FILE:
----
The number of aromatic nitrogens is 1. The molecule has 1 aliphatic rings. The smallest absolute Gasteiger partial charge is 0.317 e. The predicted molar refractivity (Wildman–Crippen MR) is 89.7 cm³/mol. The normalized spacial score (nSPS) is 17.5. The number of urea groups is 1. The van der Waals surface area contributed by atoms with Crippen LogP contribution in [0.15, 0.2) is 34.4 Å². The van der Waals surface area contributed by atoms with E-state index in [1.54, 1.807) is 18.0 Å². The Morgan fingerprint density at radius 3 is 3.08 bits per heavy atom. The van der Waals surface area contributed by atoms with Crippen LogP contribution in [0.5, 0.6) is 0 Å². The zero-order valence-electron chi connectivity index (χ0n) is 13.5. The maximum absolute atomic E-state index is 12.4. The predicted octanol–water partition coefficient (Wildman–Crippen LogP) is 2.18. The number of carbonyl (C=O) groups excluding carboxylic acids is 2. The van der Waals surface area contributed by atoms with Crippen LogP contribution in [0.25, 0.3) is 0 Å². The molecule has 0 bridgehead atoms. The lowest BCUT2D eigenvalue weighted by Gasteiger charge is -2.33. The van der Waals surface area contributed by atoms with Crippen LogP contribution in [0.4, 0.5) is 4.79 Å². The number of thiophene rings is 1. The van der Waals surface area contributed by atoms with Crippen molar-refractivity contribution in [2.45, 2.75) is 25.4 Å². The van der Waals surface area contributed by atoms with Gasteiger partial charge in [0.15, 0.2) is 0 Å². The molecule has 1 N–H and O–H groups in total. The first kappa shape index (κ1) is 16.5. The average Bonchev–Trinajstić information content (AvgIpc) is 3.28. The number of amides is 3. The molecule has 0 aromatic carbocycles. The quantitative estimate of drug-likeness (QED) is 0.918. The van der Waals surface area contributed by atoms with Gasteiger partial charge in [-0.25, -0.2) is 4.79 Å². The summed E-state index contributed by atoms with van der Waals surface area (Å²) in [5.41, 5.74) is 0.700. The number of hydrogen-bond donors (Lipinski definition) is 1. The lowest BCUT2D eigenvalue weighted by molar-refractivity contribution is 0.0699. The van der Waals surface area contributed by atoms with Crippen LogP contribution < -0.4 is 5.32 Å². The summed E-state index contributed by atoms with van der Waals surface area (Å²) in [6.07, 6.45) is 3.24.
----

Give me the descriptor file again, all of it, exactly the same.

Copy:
The number of aromatic nitrogens is 1. The molecule has 1 aliphatic rings. The smallest absolute Gasteiger partial charge is 0.317 e. The predicted molar refractivity (Wildman–Crippen MR) is 89.7 cm³/mol. The normalized spacial score (nSPS) is 17.5. The number of urea groups is 1. The van der Waals surface area contributed by atoms with Crippen LogP contribution in [0.15, 0.2) is 34.4 Å². The van der Waals surface area contributed by atoms with E-state index in [1.54, 1.807) is 18.0 Å². The Morgan fingerprint density at radius 3 is 3.08 bits per heavy atom. The van der Waals surface area contributed by atoms with Crippen LogP contribution in [0.5, 0.6) is 0 Å². The zero-order valence-electron chi connectivity index (χ0n) is 13.5. The maximum absolute atomic E-state index is 12.4. The predicted octanol–water partition coefficient (Wildman–Crippen LogP) is 2.18. The number of carbonyl (C=O) groups excluding carboxylic acids is 2. The van der Waals surface area contributed by atoms with Crippen LogP contribution in [0.25, 0.3) is 0 Å². The molecule has 0 bridgehead atoms. The lowest BCUT2D eigenvalue weighted by Gasteiger charge is -2.33. The van der Waals surface area contributed by atoms with Crippen LogP contribution in [0.4, 0.5) is 4.79 Å². The number of thiophene rings is 1. The van der Waals surface area contributed by atoms with Crippen molar-refractivity contribution in [2.45, 2.75) is 25.4 Å². The van der Waals surface area contributed by atoms with Gasteiger partial charge in [0.15, 0.2) is 0 Å². The molecule has 1 N–H and O–H groups in total. The first kappa shape index (κ1) is 16.5. The average Bonchev–Trinajstić information content (AvgIpc) is 3.28. The number of amides is 3. The molecule has 0 aromatic carbocycles. The quantitative estimate of drug-likeness (QED) is 0.918. The van der Waals surface area contributed by atoms with Gasteiger partial charge in [-0.25, -0.2) is 4.79 Å². The summed E-state index contributed by atoms with van der Waals surface area (Å²) in [5.41, 5.74) is 0.700. The number of hydrogen-bond donors (Lipinski definition) is 1. The lowest BCUT2D eigenvalue weighted by molar-refractivity contribution is 0.0699. The van der Waals surface area contributed by atoms with Crippen LogP contribution < -0.4 is 5.32 Å². The summed E-state index contributed by atoms with van der Waals surface area (Å²) in [6.07, 6.45) is 3.24.